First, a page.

News of Historic Downtown Plano transforming into the city’s arts district has spread throughout the Dallas area, leading business owners and residents to take note of the added volume of visitors. Concern over the need for additional parking in the area has been a topic of discussion among downtown merchants and residents as the area continues to see art gallery openings and special events at places like the newly remodeled McCall Plaza.
Other new projects coming online downtown, including residential communities, a mixed-use development at K Avenue and 14th Street, and long-term plans to add a second rail station have also raised questions as to whether downtown Plano should make plans for creating additional parking areas.
Cities like Carrollton and McKinney have experienced similar challenges as those historic downtown areas grew in scope and popularity, said Peter Braster, director of special projects for the city of Plano. More times than not, parking availability in these areas leads to mixed parking perceptions, he said.
In Plano, parking is perceived to be full when it is only about 80 to 90 percent full, Braster said. The challenge, he said, is making sure visitors know where they can park.
“One of the challenges for cities is to make sure that as people arrive, they know where they can park and that there is no guessing,” Braster said. “When you pull into a lot, you know it’s safe to park there.”
The city of Plano hired Walker Parking Consultants to conduct a parking study, which was completed in February. The goal of the $60,000 study was to help create a balance in parking availability and increase safety while assessing future parking needs and improving the efficiency of the existing parking system.
The study found underused parking lots a block away from 15th Street. The study encouraged better signage as well as increased use of on-street parking to reduce the need for future lots. The study also emphasized the importance of public transportation and the Dallas Area Rapid Transit rail line to reduce the dependence on cars while increasing walking and biking mobility.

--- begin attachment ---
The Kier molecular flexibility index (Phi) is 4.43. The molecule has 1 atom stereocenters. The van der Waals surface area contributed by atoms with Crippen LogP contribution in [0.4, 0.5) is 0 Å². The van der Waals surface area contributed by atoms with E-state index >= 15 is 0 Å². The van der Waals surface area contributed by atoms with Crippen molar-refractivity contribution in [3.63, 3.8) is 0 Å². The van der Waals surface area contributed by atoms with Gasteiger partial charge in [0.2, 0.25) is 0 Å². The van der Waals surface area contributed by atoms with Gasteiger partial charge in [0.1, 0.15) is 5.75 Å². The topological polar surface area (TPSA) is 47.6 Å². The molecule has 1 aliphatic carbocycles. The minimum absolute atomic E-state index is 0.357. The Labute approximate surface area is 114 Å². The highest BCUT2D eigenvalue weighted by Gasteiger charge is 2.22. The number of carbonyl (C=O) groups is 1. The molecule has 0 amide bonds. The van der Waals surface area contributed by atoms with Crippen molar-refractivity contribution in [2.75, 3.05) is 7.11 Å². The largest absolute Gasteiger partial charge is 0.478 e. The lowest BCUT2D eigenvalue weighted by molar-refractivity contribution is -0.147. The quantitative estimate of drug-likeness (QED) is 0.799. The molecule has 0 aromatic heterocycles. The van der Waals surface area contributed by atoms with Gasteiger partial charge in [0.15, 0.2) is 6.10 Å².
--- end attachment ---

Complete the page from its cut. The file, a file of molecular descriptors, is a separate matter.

Approximately 75 parking spaces were lost when Municipal Center South was demolished in March to make room for two five-story mixed-use buildings. Although some local merchants contend that this project has affected retailers, Braster said the lot was primarily used by city employees during the week.
An estimated 125 parking spaces will be created when the mixed-use project by Southern Land Co. is complete in March 2018.
City planning officials have indicated areas south of 14th Street most likely will be transformed by repurposing existing buildings into other uses, such as restaurants, bars, wineries and artist studios, according to the study. These additions would increase parking demand by 30 percent over the next 10 years, according to the study.
“The downtown area land development strategy encourages the adaptive reuse of existing buildings by minimizing the required parking of repurposed buildings, utilizes the shared pool of parking across the entire downtown area to meet future parking needs, and encourages the use of on-street parking to reduce the need for parking lots,” the study stated.
The completion of DART’s future Cotton Belt Line at 12th Street would also add to downtown Plano’s footprint toward the south. About a year ago, the city spent approximately $900,000 for vacant land off K Avenue to use as a future DART Cotton Belt rail station. The station would be located about a half-mile from the station located off 15th Street.